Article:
A healthy natural environment can provide us with clean drinking water. For nature to provide what communities need to be healthy and safe the health of the natural environment needs to be kept intact. This is especially important now as we face climate change and increasing development.  

Community in Nature - Clean water for healthy communities

People across BC are voicing the need to protect their drinking water. The environment around us can naturally provide clean drinking water. For nature to continue to keep our drinking water clean we need to plan for climate change impacts and design human uses in ways that keep the natural environment intact. 

About the Project

Community water-users in the Regional District of Central Kootenay (RDCK) Area E have highlighted the need for a coordinated community effort to protect the watersheds that provide their clean drinking water. 

The communities determined that Nature-based Planning was the next step in their path towards solutions to keep their drinking water clean. With a Nature-based Plan (NBP) a community can build the knowledge needed to understand how the watershed provides safe, clean drinking water, and learn about areas that need to be protected and restored for the watershed to continue its natural function. Communities can bring NBPs and the knowledge they have gained to land use decision makers to engage meaningfully in their planning processes. 

The Area E Watershed Steering Committee formed to develop a common vision, mission and goals for Nature-based Planning in Area E. The West Kootenay EcoSociety was asked to apply for funding and manage a project that would lay the foundation for NBPs in Area E.  

This current project will be complete by December 2021 with hopes to build on the outcomes into the future. This year, are working with experts to create Preliminary Nature-based Plans (PNBPs) for water users in the Glade and Laird watersheds to understand and plan for their long term resilience. This will look like: 

  • A set of maps depicting landscape features considered vital to the protection of drinking water, climate change resilience, and biodiversity protection; and
  • A report to help with the interpretation of maps and understand the reasoning behind the methods.

We will also complete: 

  • data collection and preliminary analysis of other selected Area E watersheds
  • community involvement on a values map and survey
  • basic natural benefit analysis to outline “natural assets/benefits” 
  • a report on processes and lessons learned to help governments and other rural communities wanting to do similar work across the region, British Columbia, and Canada.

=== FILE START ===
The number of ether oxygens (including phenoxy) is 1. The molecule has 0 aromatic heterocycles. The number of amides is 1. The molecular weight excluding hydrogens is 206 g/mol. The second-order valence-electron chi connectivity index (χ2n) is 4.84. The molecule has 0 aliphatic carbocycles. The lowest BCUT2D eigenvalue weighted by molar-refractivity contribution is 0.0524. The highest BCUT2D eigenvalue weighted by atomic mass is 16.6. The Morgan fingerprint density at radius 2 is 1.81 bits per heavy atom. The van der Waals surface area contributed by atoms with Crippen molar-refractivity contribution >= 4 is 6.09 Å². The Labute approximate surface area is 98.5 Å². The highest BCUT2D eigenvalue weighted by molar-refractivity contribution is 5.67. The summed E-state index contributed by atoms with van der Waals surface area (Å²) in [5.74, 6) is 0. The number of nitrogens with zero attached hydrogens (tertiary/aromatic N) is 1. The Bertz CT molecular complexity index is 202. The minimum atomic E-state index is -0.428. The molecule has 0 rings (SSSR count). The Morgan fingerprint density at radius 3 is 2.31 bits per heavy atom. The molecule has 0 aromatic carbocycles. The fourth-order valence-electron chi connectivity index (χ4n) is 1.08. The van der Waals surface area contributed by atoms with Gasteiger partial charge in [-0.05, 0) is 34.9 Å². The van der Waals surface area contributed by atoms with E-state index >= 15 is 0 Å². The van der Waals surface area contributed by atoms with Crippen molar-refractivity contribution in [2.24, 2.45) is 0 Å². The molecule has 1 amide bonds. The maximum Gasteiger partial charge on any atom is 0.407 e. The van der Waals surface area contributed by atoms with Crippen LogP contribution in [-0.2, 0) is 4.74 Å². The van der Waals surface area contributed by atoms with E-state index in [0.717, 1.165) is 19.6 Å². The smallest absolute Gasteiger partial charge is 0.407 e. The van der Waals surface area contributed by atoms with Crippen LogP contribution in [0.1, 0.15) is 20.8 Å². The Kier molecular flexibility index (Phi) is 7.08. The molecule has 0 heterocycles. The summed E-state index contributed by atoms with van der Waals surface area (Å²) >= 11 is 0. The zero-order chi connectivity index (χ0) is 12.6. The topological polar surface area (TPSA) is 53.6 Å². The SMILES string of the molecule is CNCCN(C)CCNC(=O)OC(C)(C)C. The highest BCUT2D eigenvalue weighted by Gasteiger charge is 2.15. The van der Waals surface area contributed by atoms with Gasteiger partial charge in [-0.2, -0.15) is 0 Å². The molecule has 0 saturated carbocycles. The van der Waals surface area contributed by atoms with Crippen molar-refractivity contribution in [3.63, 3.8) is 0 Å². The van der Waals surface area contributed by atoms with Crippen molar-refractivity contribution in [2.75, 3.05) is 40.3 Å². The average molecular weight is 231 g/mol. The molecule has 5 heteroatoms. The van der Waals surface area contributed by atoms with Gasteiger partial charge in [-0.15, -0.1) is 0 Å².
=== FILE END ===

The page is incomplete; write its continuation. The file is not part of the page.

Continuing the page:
A key aspect of this work is the inclusion and engagement of Indigenous Peoples and local water users’ communities. We will be supporting this engagement with the understanding that the strict time frame of the project does not allow for the full engagement nature-based planning requires. This is the starting point. 

This project is supported through the Healthy Watersheds Initiative, which is delivered by the Real Estate Foundation of BC and Watersheds BC, with financial support from the Province of British Columbia as part of its $10 billion COVID-19 response, and through Area E of the RDCK.

Keep up to date with us!

Sign up to our mailing list to learn more about Nature-based Planning and to keep up to date with this project. If you’re concerned about the security of your clean drinking water, we’ll be sending updates on legislation and anything we learn of that can help British Columbians with their water security. 

Defending Drinking Water

What is a watershed?

A watershed is identified by the highest point of land that drains into a body of water from all sides. A watershed may have several smaller streams or tributaries each with their own physical definition that drain into a main body of water. The Columbia Basin is a large watershed that includes many smaller watersheds. A small watershed example is Glade Creek. 

A consumptive watershed is a watershed that a community relies on for their drinking water. These watersheds are typically not able to be managed by the community to ensure that their drinking water is protected from development. 

Water Security in BC

Every day, many British Columbians experience the privilege of living in an area with an abundance of clean water. Occasionally, we also experience the repercussions from too much water or not enough. 

The health of clean drinking water and watershed ecosystems is more at risk now than ever before. Watersheds are being pushed past their capacity to provide ecological, cultural and economic functions due to the effects of climate change, industrial use, and community demands. This comes at the cost of human health and well-being and risks the loss of unique species like Selkirk Caribou and Kokanee Salmon that call these watersheds home.